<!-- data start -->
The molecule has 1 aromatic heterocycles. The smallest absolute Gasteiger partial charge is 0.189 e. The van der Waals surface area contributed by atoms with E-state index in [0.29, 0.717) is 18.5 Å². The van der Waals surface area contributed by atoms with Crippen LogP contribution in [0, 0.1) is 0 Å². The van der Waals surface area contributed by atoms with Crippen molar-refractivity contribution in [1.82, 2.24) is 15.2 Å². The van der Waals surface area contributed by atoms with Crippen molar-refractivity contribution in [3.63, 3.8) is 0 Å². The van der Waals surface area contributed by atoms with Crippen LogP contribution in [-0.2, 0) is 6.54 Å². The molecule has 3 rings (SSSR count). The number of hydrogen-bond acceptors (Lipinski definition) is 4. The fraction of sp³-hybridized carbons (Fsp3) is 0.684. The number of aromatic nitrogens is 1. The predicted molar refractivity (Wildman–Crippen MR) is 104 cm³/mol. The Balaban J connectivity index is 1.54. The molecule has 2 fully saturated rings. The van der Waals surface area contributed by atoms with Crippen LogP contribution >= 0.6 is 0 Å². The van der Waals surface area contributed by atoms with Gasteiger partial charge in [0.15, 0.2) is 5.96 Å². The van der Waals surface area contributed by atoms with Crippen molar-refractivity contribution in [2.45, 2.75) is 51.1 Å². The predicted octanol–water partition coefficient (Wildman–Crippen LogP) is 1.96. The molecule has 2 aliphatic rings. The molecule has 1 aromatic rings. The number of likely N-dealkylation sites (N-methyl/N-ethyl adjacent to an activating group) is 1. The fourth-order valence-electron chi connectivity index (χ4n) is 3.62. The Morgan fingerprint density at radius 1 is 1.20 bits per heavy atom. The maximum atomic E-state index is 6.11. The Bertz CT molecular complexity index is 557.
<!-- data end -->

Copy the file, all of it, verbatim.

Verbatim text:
The molecule has 1 aromatic heterocycles. The smallest absolute Gasteiger partial charge is 0.189 e. The van der Waals surface area contributed by atoms with E-state index in [0.29, 0.717) is 18.5 Å². The van der Waals surface area contributed by atoms with Crippen LogP contribution in [0, 0.1) is 0 Å². The van der Waals surface area contributed by atoms with Crippen molar-refractivity contribution in [1.82, 2.24) is 15.2 Å². The van der Waals surface area contributed by atoms with Crippen molar-refractivity contribution in [3.63, 3.8) is 0 Å². The van der Waals surface area contributed by atoms with Crippen LogP contribution in [-0.2, 0) is 6.54 Å². The molecule has 3 rings (SSSR count). The number of hydrogen-bond acceptors (Lipinski definition) is 4. The fraction of sp³-hybridized carbons (Fsp3) is 0.684. The number of aromatic nitrogens is 1. The predicted molar refractivity (Wildman–Crippen MR) is 104 cm³/mol. The Balaban J connectivity index is 1.54. The molecule has 2 fully saturated rings. The van der Waals surface area contributed by atoms with Crippen LogP contribution >= 0.6 is 0 Å². The van der Waals surface area contributed by atoms with Gasteiger partial charge in [0.15, 0.2) is 5.96 Å². The van der Waals surface area contributed by atoms with Crippen molar-refractivity contribution in [2.45, 2.75) is 51.1 Å². The predicted octanol–water partition coefficient (Wildman–Crippen LogP) is 1.96. The molecule has 2 aliphatic rings. The molecule has 1 aromatic rings. The number of likely N-dealkylation sites (N-methyl/N-ethyl adjacent to an activating group) is 1. The fourth-order valence-electron chi connectivity index (χ4n) is 3.62. The Morgan fingerprint density at radius 1 is 1.20 bits per heavy atom. The maximum atomic E-state index is 6.11. The Bertz CT molecular complexity index is 557.